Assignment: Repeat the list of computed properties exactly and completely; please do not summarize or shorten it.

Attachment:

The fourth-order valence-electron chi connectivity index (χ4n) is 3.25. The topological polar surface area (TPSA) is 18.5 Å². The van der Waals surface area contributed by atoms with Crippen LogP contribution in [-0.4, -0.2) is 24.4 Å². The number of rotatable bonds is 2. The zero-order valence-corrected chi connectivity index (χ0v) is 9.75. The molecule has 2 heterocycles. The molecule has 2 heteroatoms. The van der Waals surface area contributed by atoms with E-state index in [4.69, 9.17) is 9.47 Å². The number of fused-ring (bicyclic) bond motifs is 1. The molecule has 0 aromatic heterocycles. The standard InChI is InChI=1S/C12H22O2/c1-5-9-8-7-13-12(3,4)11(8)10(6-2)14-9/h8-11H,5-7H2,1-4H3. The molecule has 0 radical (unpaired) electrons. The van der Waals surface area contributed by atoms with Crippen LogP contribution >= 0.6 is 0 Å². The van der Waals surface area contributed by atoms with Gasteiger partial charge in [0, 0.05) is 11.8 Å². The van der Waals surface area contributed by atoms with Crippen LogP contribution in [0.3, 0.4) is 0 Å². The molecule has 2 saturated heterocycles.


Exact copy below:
The fourth-order valence-electron chi connectivity index (χ4n) is 3.25. The topological polar surface area (TPSA) is 18.5 Å². The van der Waals surface area contributed by atoms with Crippen LogP contribution in [-0.4, -0.2) is 24.4 Å². The number of rotatable bonds is 2. The zero-order valence-corrected chi connectivity index (χ0v) is 9.75. The molecule has 2 heterocycles. The molecule has 2 heteroatoms. The van der Waals surface area contributed by atoms with E-state index in [4.69, 9.17) is 9.47 Å². The number of fused-ring (bicyclic) bond motifs is 1. The molecule has 0 aromatic heterocycles. The standard InChI is InChI=1S/C12H22O2/c1-5-9-8-7-13-12(3,4)11(8)10(6-2)14-9/h8-11H,5-7H2,1-4H3. The molecule has 0 radical (unpaired) electrons. The van der Waals surface area contributed by atoms with Crippen LogP contribution >= 0.6 is 0 Å². The van der Waals surface area contributed by atoms with Gasteiger partial charge in [0, 0.05) is 11.8 Å². The van der Waals surface area contributed by atoms with Crippen LogP contribution in [0.3, 0.4) is 0 Å². The molecule has 2 saturated heterocycles.